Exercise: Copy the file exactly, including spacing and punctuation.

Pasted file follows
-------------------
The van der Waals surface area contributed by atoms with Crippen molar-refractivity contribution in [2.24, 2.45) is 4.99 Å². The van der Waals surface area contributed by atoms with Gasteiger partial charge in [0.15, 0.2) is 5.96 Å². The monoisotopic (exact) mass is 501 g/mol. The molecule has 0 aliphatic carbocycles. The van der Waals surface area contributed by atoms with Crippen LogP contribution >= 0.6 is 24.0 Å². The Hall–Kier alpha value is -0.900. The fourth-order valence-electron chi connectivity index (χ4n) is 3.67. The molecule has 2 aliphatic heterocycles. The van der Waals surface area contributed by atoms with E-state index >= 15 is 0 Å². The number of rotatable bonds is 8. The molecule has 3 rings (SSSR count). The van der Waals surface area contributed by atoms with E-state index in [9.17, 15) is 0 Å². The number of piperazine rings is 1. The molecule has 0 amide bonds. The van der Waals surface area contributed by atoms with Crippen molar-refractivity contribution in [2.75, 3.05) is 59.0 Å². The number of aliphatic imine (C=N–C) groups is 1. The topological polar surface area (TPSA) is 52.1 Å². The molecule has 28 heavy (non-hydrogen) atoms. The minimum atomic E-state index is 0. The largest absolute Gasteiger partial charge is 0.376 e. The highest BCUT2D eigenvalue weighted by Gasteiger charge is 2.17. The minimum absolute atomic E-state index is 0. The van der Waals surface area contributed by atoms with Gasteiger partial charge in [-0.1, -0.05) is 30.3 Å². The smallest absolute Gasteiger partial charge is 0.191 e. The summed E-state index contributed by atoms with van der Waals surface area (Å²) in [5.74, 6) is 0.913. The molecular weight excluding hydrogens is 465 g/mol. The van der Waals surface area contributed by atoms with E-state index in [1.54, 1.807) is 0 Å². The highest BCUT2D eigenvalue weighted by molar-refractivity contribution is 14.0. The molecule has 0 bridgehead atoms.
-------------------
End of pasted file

The van der Waals surface area contributed by atoms with Crippen molar-refractivity contribution in [2.24, 2.45) is 4.99 Å². The van der Waals surface area contributed by atoms with Gasteiger partial charge in [0.15, 0.2) is 5.96 Å². The monoisotopic (exact) mass is 501 g/mol. The molecule has 0 aliphatic carbocycles. The van der Waals surface area contributed by atoms with Crippen LogP contribution >= 0.6 is 24.0 Å². The Hall–Kier alpha value is -0.900. The fourth-order valence-electron chi connectivity index (χ4n) is 3.67. The molecule has 2 aliphatic heterocycles. The van der Waals surface area contributed by atoms with E-state index >= 15 is 0 Å². The number of rotatable bonds is 8. The molecule has 3 rings (SSSR count). The van der Waals surface area contributed by atoms with E-state index in [9.17, 15) is 0 Å². The number of piperazine rings is 1. The molecule has 0 amide bonds. The van der Waals surface area contributed by atoms with Crippen molar-refractivity contribution in [2.75, 3.05) is 59.0 Å². The number of aliphatic imine (C=N–C) groups is 1. The topological polar surface area (TPSA) is 52.1 Å². The molecule has 28 heavy (non-hydrogen) atoms. The minimum atomic E-state index is 0. The largest absolute Gasteiger partial charge is 0.376 e. The highest BCUT2D eigenvalue weighted by Gasteiger charge is 2.17. The minimum absolute atomic E-state index is 0. The van der Waals surface area contributed by atoms with Gasteiger partial charge in [-0.1, -0.05) is 30.3 Å². The smallest absolute Gasteiger partial charge is 0.191 e. The summed E-state index contributed by atoms with van der Waals surface area (Å²) in [5.74, 6) is 0.913. The molecular weight excluding hydrogens is 465 g/mol. The van der Waals surface area contributed by atoms with E-state index in [1.54, 1.807) is 0 Å². The highest BCUT2D eigenvalue weighted by molar-refractivity contribution is 14.0. The molecule has 0 bridgehead atoms.